Adding to the list of grievances against Qatar, Doha reportedly paid a $1 billion ransom to Iranian and Al Qaeda affiliated groups for the release of a Qatari hunting party that supposedly included members of the royal family. Skeptics say the ransom payments were a farce, orchestrated by the Qataris to function as a cover for providing lucrative financial support to nefarious terrorist groups and rogue regimes. The ransom deal was concluded in April of 2017 and is widely considered a key contributing factor to the GCC blockade of Qatar that was initiated in June of that same year.
There is little doubt that the GCC expected its “shock and awe” diplomatic pressure on Qatar to bring it rapidly to heel. Qatar unexpectedly doubled down on its position and responded by deepening relations with Iran. While this move was perhaps understandable from a short-term commercial perspective—i.e. the immediate need to import goods to meet the daily demands of the Qatari population—it was not a particularly savvy long-term diplomatic move. As Qatar moves to cement its burgeoning alliance with Iran, which is largely viewed as a pariah state in the GCC (Qatar recently appointed a permanent Ambassador to Tehran in August), the country is only further alienating itself from the mainstream global community.
Iran is widely known to fund terrorism and instability in the region, principally Syria, Yemen and Iraq. With a less stable Middle East not being in the United States’ interests, the Qataris have been highly adept at using soft power to foment discord in much larger, geostrategically important countries. Regrettably, in August, the Qataris filed a dispute at the WTO stipulating that Saudi Arabia, the UAE and Bahrain are violating status quo trade laws and conventions by implementing the blockade. However, the Saudi-led coalition believes its broader national-security concerns and the internal meddling by the Qataris, and their support for terrorist groups, justifies the coalition utilizing a national-security loophole in these treaties, which allows it to legally abandon the agreements under WTO rules.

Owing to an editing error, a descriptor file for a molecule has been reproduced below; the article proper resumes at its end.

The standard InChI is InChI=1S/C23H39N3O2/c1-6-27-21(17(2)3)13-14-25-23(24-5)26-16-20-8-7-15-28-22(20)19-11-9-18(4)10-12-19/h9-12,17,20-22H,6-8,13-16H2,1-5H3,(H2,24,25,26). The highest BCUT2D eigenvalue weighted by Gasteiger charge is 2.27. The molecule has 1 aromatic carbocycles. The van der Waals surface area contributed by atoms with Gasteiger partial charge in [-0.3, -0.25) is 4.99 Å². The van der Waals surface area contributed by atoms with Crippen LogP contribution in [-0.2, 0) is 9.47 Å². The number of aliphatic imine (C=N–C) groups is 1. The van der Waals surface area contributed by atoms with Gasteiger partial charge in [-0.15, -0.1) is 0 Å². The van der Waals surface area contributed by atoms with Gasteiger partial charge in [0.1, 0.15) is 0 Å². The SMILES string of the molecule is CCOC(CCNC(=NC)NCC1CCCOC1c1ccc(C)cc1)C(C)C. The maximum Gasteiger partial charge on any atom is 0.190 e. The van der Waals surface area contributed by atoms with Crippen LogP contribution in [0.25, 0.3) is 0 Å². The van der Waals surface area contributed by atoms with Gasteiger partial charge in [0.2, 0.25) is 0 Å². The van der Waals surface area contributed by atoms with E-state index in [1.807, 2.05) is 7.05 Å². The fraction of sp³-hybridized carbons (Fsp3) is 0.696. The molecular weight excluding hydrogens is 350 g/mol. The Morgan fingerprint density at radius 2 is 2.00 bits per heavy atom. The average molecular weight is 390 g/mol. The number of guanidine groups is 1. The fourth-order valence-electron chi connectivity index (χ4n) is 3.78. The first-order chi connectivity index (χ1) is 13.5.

It would thus appear the Qataris are fighting a losing battle with their suit at the WTO, but more crucially in their taking on the whole of the rest of the GCC. The onus is now on Qatar to come to the table and be willing to compromise with the rest of the GCC countries and the United States. To their credit the Qataris have begun this process by signing an anti-terrorism Memorandum of Understanding with Secretary Tillerson in June of this year. However, much more needs to be done to resolve this conflict. The WTO suit and abrasive comments at the Arab League Summit and UN General Assembly have not helped matters.
One potential way forward would be for Qatar to use its newfound closer relations with Iran to persuade Tehran to moderate its support for the Shia Houthi forces in the proxy war it is fighting with Saudi Arabia in Yemen; for example, Qatar could achieve this feat by halting the flow of advanced anti-ship weapons to the Houthis. The Saudis have long viewed Yemen as a soft underbelly in the region and have always believed that Yemen could be used as a staging ground to infiltrate Saudi Arabia. The Iranians have supported the Shia Houthis with SCUD missiles inter alia (such as the missiles fired at Riyadh in recent weeks). Qatar could use its diplomatic leverage with the Iranians to discourage further arms transfers to this group. This could prove to be a timely way to curry favor with both Saudi Arabia and the United States, and help inveigh against the likelihood that the Trump administration will walk away from the Iran nuclear deal—which is not in the interest of any Sunni or Shia state.